Value-added Family Office Services beyond Asset Management: A World Awaits
Oliver Muggli, Managing Partner of 1291 Private Office, which is part of the Swiss boutique advisory firm 1291 Group, addressed delegates at the Hubbis Middle East Wealth Management Forum to highlight how a Family Office can add far more value to wealthy families than simply managing their assets and helping them invest. He advised delegates to help wealthy Middle Eastern families take a more holistic view, and consider the advantages such as succession planning, sophisticated wealth planning, and tailor-made financing solutions for illiquid assets ranging from blocks of listed stock to private jets and even historic Italian castles.
The 1291 Group is a Swiss wealth management advisory boutique and a new name which firm insiders explain came about from the historic year in which Switzerland was founded. It was back in 1291 when three Swiss cantons combined to protect themselves against their enemies and became a more formidable defensive force, after which other cantons joined what is Switzerland today.
The 1291 Group offers private wealth solutions for families in today’s newly transparent world. Clients have never needed wealth planning advice more than they do today, the firm’s literature states, as traditional wealth planning tools are all facing challenges.
“I think we all know exactly what a family office is, so what I want to do is to zero in on our experiences of the additional value-added services a family office could, and indeed should, provide to the wealthy and super-wealthy clients they are looking after.”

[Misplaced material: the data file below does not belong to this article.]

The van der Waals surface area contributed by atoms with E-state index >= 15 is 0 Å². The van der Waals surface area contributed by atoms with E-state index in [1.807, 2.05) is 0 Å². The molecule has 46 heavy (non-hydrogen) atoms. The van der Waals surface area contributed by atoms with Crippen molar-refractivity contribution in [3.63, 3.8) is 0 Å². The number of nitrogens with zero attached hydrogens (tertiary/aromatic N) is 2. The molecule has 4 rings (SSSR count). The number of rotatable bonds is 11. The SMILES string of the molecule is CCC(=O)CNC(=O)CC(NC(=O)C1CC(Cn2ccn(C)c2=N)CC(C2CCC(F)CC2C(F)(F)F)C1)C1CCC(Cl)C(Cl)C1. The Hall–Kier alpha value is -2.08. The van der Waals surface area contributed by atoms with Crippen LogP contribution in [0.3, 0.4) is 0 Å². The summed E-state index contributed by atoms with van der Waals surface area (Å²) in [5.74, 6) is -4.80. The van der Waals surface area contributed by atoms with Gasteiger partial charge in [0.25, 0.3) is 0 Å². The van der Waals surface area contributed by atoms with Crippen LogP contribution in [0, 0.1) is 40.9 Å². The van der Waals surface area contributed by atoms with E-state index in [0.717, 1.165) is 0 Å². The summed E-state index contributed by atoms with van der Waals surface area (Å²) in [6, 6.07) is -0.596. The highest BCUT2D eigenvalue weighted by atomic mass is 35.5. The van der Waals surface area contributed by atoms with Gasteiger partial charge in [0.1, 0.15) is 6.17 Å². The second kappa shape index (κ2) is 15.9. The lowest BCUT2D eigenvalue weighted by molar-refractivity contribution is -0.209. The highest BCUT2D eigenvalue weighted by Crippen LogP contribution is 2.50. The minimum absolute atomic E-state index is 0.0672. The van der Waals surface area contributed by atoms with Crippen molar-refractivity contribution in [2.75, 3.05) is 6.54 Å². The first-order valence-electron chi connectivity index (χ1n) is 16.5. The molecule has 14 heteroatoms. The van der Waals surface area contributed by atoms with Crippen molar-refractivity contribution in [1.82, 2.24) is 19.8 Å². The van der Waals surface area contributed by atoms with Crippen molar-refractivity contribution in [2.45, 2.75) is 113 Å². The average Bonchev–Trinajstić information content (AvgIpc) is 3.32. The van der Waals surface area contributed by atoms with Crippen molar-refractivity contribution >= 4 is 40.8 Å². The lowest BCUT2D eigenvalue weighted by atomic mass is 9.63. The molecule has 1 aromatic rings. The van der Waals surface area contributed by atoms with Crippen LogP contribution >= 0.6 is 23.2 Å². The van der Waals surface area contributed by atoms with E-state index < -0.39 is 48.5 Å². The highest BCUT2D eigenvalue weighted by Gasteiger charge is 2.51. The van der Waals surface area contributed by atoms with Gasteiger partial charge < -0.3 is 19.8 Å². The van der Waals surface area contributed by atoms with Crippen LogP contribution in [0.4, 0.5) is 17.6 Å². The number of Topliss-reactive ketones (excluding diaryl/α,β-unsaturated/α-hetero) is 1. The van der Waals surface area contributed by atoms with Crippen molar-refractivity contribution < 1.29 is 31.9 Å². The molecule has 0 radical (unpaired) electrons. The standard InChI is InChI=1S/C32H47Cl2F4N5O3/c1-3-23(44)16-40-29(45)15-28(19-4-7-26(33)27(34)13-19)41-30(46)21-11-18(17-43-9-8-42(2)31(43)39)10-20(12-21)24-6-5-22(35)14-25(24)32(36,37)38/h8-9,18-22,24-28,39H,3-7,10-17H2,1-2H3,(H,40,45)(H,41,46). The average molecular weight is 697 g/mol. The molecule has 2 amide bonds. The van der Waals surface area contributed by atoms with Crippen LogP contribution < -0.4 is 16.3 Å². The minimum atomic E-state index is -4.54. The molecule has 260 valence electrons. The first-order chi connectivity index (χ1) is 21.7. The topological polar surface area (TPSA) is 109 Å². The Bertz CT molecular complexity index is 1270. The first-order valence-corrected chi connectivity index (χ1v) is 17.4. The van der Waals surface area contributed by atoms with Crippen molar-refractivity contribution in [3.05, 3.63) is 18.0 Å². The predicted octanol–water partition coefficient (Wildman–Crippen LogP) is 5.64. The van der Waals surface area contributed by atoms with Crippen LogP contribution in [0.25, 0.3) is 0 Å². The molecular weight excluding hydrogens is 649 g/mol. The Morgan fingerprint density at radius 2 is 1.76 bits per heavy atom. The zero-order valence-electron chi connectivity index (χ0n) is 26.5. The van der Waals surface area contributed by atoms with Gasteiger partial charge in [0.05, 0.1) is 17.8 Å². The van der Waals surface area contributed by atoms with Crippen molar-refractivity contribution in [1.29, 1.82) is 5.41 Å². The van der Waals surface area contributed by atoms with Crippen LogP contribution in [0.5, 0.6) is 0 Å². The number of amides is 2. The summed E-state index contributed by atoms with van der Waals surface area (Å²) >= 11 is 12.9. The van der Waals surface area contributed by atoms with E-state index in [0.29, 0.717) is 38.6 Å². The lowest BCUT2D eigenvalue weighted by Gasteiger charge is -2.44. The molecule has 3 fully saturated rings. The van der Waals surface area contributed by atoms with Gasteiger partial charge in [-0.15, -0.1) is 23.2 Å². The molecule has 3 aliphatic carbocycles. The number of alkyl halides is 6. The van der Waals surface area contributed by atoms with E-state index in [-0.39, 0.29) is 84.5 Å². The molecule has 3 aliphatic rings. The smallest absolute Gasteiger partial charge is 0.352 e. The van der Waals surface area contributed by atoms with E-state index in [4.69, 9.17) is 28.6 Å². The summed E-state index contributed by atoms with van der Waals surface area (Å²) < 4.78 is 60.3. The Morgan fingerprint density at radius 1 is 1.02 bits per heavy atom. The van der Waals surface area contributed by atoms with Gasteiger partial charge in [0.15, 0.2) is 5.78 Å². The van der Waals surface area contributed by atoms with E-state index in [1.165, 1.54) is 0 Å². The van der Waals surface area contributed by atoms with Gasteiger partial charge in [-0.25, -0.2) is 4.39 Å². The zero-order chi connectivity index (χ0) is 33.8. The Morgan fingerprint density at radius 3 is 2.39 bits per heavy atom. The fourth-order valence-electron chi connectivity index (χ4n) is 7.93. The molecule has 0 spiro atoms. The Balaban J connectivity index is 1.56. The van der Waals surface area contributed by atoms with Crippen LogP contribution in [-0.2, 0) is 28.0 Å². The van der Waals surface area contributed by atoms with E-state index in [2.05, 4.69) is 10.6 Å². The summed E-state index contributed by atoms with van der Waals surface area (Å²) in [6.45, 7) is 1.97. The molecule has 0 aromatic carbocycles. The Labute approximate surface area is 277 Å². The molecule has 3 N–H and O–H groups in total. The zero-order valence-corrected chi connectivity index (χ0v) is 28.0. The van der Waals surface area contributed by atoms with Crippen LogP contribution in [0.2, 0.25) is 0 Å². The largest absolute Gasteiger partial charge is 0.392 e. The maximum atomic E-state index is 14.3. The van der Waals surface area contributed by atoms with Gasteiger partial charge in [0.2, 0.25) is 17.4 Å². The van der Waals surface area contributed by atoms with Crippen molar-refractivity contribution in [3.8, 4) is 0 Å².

A rising tide of private wealth
He then offered an introduction to the Middle East private wealth market, noting that according to data from the CapGemini World Wealth Report 2019, there had been rapid growth in the past decade, and that continues today.
“This rising tide of wealth has led to a significant increase in the creation of family offices, with most of these purely concentrated on investment management, so perhaps often considered more like independent asset management firms. Yet we see there are considerably more services the family office can offer.”
An ideal vehicle
He observed that whatever the intentions, a family office is an ideal vehicle through which wealthy families can navigate the great and deepening complexities of today’s world. “We live in a complex world, and even more so for very wealthy families,” he said. “Passing on the family wealth to the next generation, regulatory constraints, a challenging investment universe, and a host of other challenges can be addressed through a family office and help the family coordinate many of the vital wealth matters that concern the family in a centralised and consistent way.”
Pointing to an informative slide presentation, he also remarked how an event relating to one family member, or assets, can impact all the other members of the family, such is the intertwined nature of the various elements involved in a family office. “That is why having a central point that looks after these different stakeholders, and all these aspects is so helpful,” he said. “And to be fully effective, the family office needs the widest view of the family wealth and situation, in order to take the right holistic approach.”